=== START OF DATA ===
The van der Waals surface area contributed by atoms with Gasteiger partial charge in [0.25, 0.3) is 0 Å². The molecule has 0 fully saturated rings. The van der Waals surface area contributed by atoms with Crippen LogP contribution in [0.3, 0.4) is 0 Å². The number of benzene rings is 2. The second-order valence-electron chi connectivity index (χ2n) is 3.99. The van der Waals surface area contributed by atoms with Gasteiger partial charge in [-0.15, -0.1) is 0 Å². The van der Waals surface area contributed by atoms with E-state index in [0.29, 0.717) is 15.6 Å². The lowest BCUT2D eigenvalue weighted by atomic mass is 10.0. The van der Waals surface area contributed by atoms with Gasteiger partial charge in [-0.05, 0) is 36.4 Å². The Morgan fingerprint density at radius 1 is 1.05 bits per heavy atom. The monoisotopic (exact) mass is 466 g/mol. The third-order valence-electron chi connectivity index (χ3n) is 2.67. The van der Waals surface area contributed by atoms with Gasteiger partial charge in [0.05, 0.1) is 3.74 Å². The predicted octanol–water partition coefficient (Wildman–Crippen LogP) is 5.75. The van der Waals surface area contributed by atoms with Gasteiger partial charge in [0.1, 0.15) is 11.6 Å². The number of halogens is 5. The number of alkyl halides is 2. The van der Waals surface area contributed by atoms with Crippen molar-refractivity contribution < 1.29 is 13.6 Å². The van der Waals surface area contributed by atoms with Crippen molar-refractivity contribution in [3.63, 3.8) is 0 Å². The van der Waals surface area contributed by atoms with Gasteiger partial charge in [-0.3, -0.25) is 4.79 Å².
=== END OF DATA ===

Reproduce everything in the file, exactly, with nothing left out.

The van der Waals surface area contributed by atoms with Gasteiger partial charge in [0.25, 0.3) is 0 Å². The molecule has 0 fully saturated rings. The van der Waals surface area contributed by atoms with Crippen LogP contribution in [0.3, 0.4) is 0 Å². The number of benzene rings is 2. The second-order valence-electron chi connectivity index (χ2n) is 3.99. The van der Waals surface area contributed by atoms with Gasteiger partial charge in [-0.15, -0.1) is 0 Å². The van der Waals surface area contributed by atoms with E-state index in [0.29, 0.717) is 15.6 Å². The lowest BCUT2D eigenvalue weighted by atomic mass is 10.0. The van der Waals surface area contributed by atoms with Gasteiger partial charge in [-0.05, 0) is 36.4 Å². The Morgan fingerprint density at radius 1 is 1.05 bits per heavy atom. The monoisotopic (exact) mass is 466 g/mol. The third-order valence-electron chi connectivity index (χ3n) is 2.67. The van der Waals surface area contributed by atoms with Gasteiger partial charge in [0.05, 0.1) is 3.74 Å². The predicted octanol–water partition coefficient (Wildman–Crippen LogP) is 5.75. The van der Waals surface area contributed by atoms with Gasteiger partial charge in [0.1, 0.15) is 11.6 Å². The number of halogens is 5. The number of alkyl halides is 2. The van der Waals surface area contributed by atoms with Crippen molar-refractivity contribution < 1.29 is 13.6 Å². The van der Waals surface area contributed by atoms with Crippen molar-refractivity contribution in [3.63, 3.8) is 0 Å². The van der Waals surface area contributed by atoms with Gasteiger partial charge in [-0.3, -0.25) is 4.79 Å².